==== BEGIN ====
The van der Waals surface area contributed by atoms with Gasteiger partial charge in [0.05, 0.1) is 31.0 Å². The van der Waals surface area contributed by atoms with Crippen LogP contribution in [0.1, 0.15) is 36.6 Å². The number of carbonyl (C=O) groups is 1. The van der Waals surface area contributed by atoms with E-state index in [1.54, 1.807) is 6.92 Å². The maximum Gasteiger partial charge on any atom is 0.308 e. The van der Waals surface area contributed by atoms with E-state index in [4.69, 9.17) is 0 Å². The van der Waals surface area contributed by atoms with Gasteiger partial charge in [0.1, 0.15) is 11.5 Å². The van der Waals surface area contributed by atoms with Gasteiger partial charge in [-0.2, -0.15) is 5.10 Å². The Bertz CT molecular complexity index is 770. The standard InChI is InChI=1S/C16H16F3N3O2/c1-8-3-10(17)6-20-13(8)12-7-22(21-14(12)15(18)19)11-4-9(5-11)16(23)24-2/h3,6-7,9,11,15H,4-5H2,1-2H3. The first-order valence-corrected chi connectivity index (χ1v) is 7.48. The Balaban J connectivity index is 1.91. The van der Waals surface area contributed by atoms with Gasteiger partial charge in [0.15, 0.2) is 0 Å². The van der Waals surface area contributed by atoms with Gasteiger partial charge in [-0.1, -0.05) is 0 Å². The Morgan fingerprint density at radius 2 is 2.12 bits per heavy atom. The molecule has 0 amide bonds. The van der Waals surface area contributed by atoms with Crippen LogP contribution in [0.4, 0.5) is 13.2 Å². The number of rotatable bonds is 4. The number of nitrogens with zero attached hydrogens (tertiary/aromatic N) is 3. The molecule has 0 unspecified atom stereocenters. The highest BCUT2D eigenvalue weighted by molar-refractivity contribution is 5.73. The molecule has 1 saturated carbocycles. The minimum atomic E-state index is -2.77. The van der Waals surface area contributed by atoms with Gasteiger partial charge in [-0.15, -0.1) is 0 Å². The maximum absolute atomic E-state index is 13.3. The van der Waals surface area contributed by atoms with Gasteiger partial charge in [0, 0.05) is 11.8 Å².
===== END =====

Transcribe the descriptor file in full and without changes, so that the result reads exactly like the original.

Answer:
The van der Waals surface area contributed by atoms with Gasteiger partial charge in [0.05, 0.1) is 31.0 Å². The van der Waals surface area contributed by atoms with Crippen LogP contribution in [0.1, 0.15) is 36.6 Å². The number of carbonyl (C=O) groups is 1. The van der Waals surface area contributed by atoms with E-state index in [1.54, 1.807) is 6.92 Å². The maximum Gasteiger partial charge on any atom is 0.308 e. The van der Waals surface area contributed by atoms with E-state index in [4.69, 9.17) is 0 Å². The van der Waals surface area contributed by atoms with Gasteiger partial charge in [0.1, 0.15) is 11.5 Å². The van der Waals surface area contributed by atoms with Gasteiger partial charge in [-0.2, -0.15) is 5.10 Å². The Bertz CT molecular complexity index is 770. The standard InChI is InChI=1S/C16H16F3N3O2/c1-8-3-10(17)6-20-13(8)12-7-22(21-14(12)15(18)19)11-4-9(5-11)16(23)24-2/h3,6-7,9,11,15H,4-5H2,1-2H3. The first-order valence-corrected chi connectivity index (χ1v) is 7.48. The Balaban J connectivity index is 1.91. The van der Waals surface area contributed by atoms with Gasteiger partial charge in [0.15, 0.2) is 0 Å². The van der Waals surface area contributed by atoms with Gasteiger partial charge in [-0.1, -0.05) is 0 Å². The Morgan fingerprint density at radius 2 is 2.12 bits per heavy atom. The molecule has 0 amide bonds. The van der Waals surface area contributed by atoms with Crippen LogP contribution in [0.4, 0.5) is 13.2 Å². The number of rotatable bonds is 4. The number of nitrogens with zero attached hydrogens (tertiary/aromatic N) is 3. The molecule has 0 unspecified atom stereocenters. The highest BCUT2D eigenvalue weighted by molar-refractivity contribution is 5.73. The molecule has 1 saturated carbocycles. The minimum atomic E-state index is -2.77. The van der Waals surface area contributed by atoms with Gasteiger partial charge in [-0.15, -0.1) is 0 Å². The maximum absolute atomic E-state index is 13.3. The van der Waals surface area contributed by atoms with Gasteiger partial charge in [0, 0.05) is 11.8 Å².